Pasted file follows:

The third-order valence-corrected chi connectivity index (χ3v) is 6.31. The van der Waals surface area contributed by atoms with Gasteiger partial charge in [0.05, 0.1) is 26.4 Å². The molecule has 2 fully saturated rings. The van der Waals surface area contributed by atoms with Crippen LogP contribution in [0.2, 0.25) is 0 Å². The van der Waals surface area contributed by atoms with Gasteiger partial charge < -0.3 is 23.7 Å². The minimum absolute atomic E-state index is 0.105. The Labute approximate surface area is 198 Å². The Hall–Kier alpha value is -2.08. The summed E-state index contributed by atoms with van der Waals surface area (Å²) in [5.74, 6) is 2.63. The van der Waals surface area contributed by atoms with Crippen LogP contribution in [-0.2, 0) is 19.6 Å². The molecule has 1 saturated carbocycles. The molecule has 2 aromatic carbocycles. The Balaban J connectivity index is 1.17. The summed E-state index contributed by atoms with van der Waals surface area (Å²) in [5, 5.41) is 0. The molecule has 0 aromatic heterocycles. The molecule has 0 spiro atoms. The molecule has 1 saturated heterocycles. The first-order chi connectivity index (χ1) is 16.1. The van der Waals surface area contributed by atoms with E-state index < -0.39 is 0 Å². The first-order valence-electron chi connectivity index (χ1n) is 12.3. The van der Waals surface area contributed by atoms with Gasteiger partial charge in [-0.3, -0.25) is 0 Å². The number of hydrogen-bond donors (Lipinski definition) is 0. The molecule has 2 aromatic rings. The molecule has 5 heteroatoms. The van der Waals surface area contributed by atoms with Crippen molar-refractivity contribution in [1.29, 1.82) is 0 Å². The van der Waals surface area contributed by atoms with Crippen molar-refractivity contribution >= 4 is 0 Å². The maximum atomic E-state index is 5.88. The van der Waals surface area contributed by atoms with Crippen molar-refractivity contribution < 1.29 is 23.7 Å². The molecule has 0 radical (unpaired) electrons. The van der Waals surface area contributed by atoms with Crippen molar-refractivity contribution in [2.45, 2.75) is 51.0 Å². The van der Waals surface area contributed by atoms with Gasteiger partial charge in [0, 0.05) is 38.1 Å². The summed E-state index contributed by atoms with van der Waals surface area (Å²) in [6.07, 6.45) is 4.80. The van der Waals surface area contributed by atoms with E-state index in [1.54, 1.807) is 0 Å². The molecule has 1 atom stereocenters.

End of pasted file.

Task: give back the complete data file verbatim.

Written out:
The third-order valence-corrected chi connectivity index (χ3v) is 6.31. The van der Waals surface area contributed by atoms with Gasteiger partial charge in [0.05, 0.1) is 26.4 Å². The molecule has 2 fully saturated rings. The van der Waals surface area contributed by atoms with Crippen LogP contribution in [0.2, 0.25) is 0 Å². The van der Waals surface area contributed by atoms with Gasteiger partial charge < -0.3 is 23.7 Å². The minimum absolute atomic E-state index is 0.105. The Labute approximate surface area is 198 Å². The Hall–Kier alpha value is -2.08. The summed E-state index contributed by atoms with van der Waals surface area (Å²) in [5.74, 6) is 2.63. The van der Waals surface area contributed by atoms with Crippen LogP contribution in [-0.2, 0) is 19.6 Å². The molecule has 1 saturated carbocycles. The molecule has 2 aromatic carbocycles. The Balaban J connectivity index is 1.17. The summed E-state index contributed by atoms with van der Waals surface area (Å²) in [5, 5.41) is 0. The molecule has 0 aromatic heterocycles. The molecule has 0 spiro atoms. The molecule has 1 saturated heterocycles. The first-order chi connectivity index (χ1) is 16.1. The van der Waals surface area contributed by atoms with E-state index < -0.39 is 0 Å². The first-order valence-electron chi connectivity index (χ1n) is 12.3. The van der Waals surface area contributed by atoms with Gasteiger partial charge in [-0.3, -0.25) is 0 Å². The number of hydrogen-bond donors (Lipinski definition) is 0. The molecule has 2 aromatic rings. The molecule has 5 heteroatoms. The van der Waals surface area contributed by atoms with Crippen molar-refractivity contribution in [1.29, 1.82) is 0 Å². The van der Waals surface area contributed by atoms with Crippen molar-refractivity contribution >= 4 is 0 Å². The maximum atomic E-state index is 5.88. The van der Waals surface area contributed by atoms with Crippen molar-refractivity contribution < 1.29 is 23.7 Å². The molecule has 0 radical (unpaired) electrons. The van der Waals surface area contributed by atoms with Crippen molar-refractivity contribution in [2.45, 2.75) is 51.0 Å². The van der Waals surface area contributed by atoms with Gasteiger partial charge in [0, 0.05) is 38.1 Å². The summed E-state index contributed by atoms with van der Waals surface area (Å²) in [6.07, 6.45) is 4.80. The van der Waals surface area contributed by atoms with E-state index in [1.54, 1.807) is 0 Å². The molecule has 1 atom stereocenters.